Howard Denson, a native of Jasper, Ala., grew up reading Mark Twain, James Thurber, Robert Benchley, plus a host of serio-comic novelists. His aunts, parents, and grandparents immersed him in life in the 1920s and 1930s, and Hollywood filled in any gaps in what he learned thanks to Cagney, Robinson, and the Thin Man. He says he has been a flunky for various newspapers in Florida and Alabama and a teacher of college-level writing and humanities in Jacksonville, Fla. He finds significant parallels between the stresses of the Great Depression and the newer Great Recession.
Mowbray and the Sharksby Mr. Howard Denson III
MOWBRAY AND THE SHARKS is whimsical fiction about the Midwest bank-robber Tommy-Gun Watson trying to out-do Dillinger and Bonnie and Clyde as he robs his way toward New York City in 1936. He complains that newspapers ignore his exploits and only give attention to the would-be heir Tommy Watson and his alleged misdeeds. Tommy is competing with his cousin Conrad Blocker for an inheritance of $137 million from his Uncle Sinclair Watson. Neither cousin knows that the "contest" of good behavior is rigged so that the fortune will go to a Nazi front so it can promote pacifism on the eve of World War II. Conrad's pranks cause Tommy to be embarrassed in the newspapers by Bubbles LaBonza, the Boom Boom Girl from Paducah. She's also the girl friend of mobster Bugsy Rittoria ("a noted butterfly collector and diversified businessman"), who is convinced that the Watson kid is the gangster threatening to take over New York. While the Tommy pines after his beloved Ellen, Bugsy goes in with rival gang leader Ratsky Fluegel to hire a feared hitman, Luigi Goldberg O'Brien of Chicago. Mowbray has one talent that may be helpful as the story races toward wedding or funeral bells: He has been able to see ghosts since an experiment went wrong when he was a boy. The story evokes Oscar Wilde's "Canterville Ghost," Thorne Smith's "Topper" stories, P.G. Wodehouse's Jeeves, and Damon Runyon's colorful bad guys. Mowbray's ghostly universe has these restrictions: First, it's generally not healthy being a ghost; not everyone who dies becomes a ghost; some ghosts can't see other ghosts; no one talks to them so they are apt to become neurotic. Mowbray's special abilities also let him see the manifestations of diseases and popular fictional characters (e.g., Sherlock, Hamlet, Tarzan) when the collective "mind" of a society is thinking about them.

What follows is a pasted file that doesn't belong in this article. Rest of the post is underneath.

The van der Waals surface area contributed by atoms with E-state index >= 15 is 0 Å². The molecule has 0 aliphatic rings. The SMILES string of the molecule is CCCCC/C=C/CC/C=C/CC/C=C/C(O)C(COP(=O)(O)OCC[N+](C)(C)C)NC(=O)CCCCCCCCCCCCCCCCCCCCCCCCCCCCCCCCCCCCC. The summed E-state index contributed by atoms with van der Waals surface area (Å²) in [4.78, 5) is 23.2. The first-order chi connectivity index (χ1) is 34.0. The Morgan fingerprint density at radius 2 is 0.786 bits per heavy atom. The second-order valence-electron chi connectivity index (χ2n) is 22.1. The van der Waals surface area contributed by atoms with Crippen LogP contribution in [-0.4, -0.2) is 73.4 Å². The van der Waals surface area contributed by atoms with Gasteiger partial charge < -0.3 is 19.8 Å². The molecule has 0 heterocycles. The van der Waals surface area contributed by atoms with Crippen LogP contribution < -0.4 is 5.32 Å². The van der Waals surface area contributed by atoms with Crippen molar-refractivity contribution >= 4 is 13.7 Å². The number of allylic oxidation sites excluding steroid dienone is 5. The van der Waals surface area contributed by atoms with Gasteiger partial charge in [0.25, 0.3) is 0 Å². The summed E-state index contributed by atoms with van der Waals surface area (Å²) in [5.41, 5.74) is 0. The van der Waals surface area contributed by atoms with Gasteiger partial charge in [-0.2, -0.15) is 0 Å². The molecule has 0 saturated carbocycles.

- Howard Denson
- Publication date:
- Product dimensions:
- 6.00(w) x 9.00(h) x 0.67(d)
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Mowbrey is the quintessential gentleman’s gentleman who mirrors the strange society around him. In this original tale, he encounters ghosts, the nature of ghosts, and bad guys galore – both rich and poor. He faithfully records all and leaves the reader wondering what he will next encounter. Best in the tale telling is the author’s revenge on the thirty plus years of bad English he’s redlined in the teaching of English to those who would prefer not to learn it. Word use is excellent, particularly the malapropisms. The Bowery Boys have nothing on Tommy-gun Watson. “He learned me that word,” one of his henchmen says, when describing Tommy-Gun, that “agitatious” soul who winds up on the Hindenberg, no less. The 1930’s historical context makes for interesting backdrop as well.